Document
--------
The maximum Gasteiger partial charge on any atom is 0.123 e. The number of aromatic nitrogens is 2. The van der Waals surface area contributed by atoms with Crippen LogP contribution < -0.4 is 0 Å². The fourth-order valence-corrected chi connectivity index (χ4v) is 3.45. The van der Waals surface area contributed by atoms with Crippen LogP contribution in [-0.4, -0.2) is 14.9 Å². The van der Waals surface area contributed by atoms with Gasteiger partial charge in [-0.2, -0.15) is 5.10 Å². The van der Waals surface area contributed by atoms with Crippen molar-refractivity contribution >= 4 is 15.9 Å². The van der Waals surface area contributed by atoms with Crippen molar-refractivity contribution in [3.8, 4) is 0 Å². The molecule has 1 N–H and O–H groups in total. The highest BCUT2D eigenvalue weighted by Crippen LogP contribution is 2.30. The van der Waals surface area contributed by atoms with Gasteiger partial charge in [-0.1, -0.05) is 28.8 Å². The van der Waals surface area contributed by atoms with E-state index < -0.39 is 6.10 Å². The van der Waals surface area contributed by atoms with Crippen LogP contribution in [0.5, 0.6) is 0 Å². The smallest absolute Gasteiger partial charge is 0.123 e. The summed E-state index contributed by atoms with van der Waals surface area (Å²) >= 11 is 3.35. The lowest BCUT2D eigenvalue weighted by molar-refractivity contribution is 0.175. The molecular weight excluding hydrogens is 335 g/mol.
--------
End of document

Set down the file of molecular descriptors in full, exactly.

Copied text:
The maximum Gasteiger partial charge on any atom is 0.123 e. The number of aromatic nitrogens is 2. The van der Waals surface area contributed by atoms with Crippen LogP contribution < -0.4 is 0 Å². The fourth-order valence-corrected chi connectivity index (χ4v) is 3.45. The van der Waals surface area contributed by atoms with Crippen LogP contribution in [-0.4, -0.2) is 14.9 Å². The van der Waals surface area contributed by atoms with Gasteiger partial charge in [-0.2, -0.15) is 5.10 Å². The van der Waals surface area contributed by atoms with Crippen molar-refractivity contribution >= 4 is 15.9 Å². The van der Waals surface area contributed by atoms with Crippen molar-refractivity contribution in [3.8, 4) is 0 Å². The molecule has 1 N–H and O–H groups in total. The highest BCUT2D eigenvalue weighted by Crippen LogP contribution is 2.30. The van der Waals surface area contributed by atoms with Gasteiger partial charge in [-0.1, -0.05) is 28.8 Å². The van der Waals surface area contributed by atoms with E-state index < -0.39 is 6.10 Å². The van der Waals surface area contributed by atoms with Crippen LogP contribution in [0.5, 0.6) is 0 Å². The smallest absolute Gasteiger partial charge is 0.123 e. The summed E-state index contributed by atoms with van der Waals surface area (Å²) >= 11 is 3.35. The lowest BCUT2D eigenvalue weighted by molar-refractivity contribution is 0.175. The molecular weight excluding hydrogens is 335 g/mol.